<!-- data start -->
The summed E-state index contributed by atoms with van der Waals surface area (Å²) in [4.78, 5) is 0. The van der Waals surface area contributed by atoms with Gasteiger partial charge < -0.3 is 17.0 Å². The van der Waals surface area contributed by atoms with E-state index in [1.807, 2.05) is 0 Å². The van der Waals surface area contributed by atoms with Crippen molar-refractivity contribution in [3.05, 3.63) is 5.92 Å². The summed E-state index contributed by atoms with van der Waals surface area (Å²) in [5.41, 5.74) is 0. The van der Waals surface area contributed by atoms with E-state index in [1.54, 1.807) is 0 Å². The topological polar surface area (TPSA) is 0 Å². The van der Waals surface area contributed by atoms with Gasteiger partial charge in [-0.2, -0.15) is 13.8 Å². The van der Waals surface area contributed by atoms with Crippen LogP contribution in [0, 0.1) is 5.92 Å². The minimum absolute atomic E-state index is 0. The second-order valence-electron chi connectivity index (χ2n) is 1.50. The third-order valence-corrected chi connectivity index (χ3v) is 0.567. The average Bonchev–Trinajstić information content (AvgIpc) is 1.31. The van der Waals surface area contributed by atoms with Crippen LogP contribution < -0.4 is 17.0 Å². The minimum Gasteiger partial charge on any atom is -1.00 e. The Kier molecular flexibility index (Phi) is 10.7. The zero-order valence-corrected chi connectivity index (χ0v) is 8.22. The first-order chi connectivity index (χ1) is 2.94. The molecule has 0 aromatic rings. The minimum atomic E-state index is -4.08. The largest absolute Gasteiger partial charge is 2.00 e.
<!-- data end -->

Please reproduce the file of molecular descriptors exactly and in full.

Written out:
The summed E-state index contributed by atoms with van der Waals surface area (Å²) in [4.78, 5) is 0. The van der Waals surface area contributed by atoms with Gasteiger partial charge < -0.3 is 17.0 Å². The van der Waals surface area contributed by atoms with E-state index in [1.807, 2.05) is 0 Å². The van der Waals surface area contributed by atoms with Crippen molar-refractivity contribution in [3.05, 3.63) is 5.92 Å². The summed E-state index contributed by atoms with van der Waals surface area (Å²) in [5.41, 5.74) is 0. The van der Waals surface area contributed by atoms with E-state index in [1.54, 1.807) is 0 Å². The topological polar surface area (TPSA) is 0 Å². The van der Waals surface area contributed by atoms with Gasteiger partial charge in [-0.2, -0.15) is 13.8 Å². The van der Waals surface area contributed by atoms with Crippen LogP contribution in [0, 0.1) is 5.92 Å². The minimum absolute atomic E-state index is 0. The second-order valence-electron chi connectivity index (χ2n) is 1.50. The third-order valence-corrected chi connectivity index (χ3v) is 0.567. The average Bonchev–Trinajstić information content (AvgIpc) is 1.31. The van der Waals surface area contributed by atoms with Crippen LogP contribution < -0.4 is 17.0 Å². The minimum Gasteiger partial charge on any atom is -1.00 e. The Kier molecular flexibility index (Phi) is 10.7. The zero-order valence-corrected chi connectivity index (χ0v) is 8.22. The first-order chi connectivity index (χ1) is 2.94. The molecule has 0 aromatic rings. The minimum atomic E-state index is -4.08. The largest absolute Gasteiger partial charge is 2.00 e.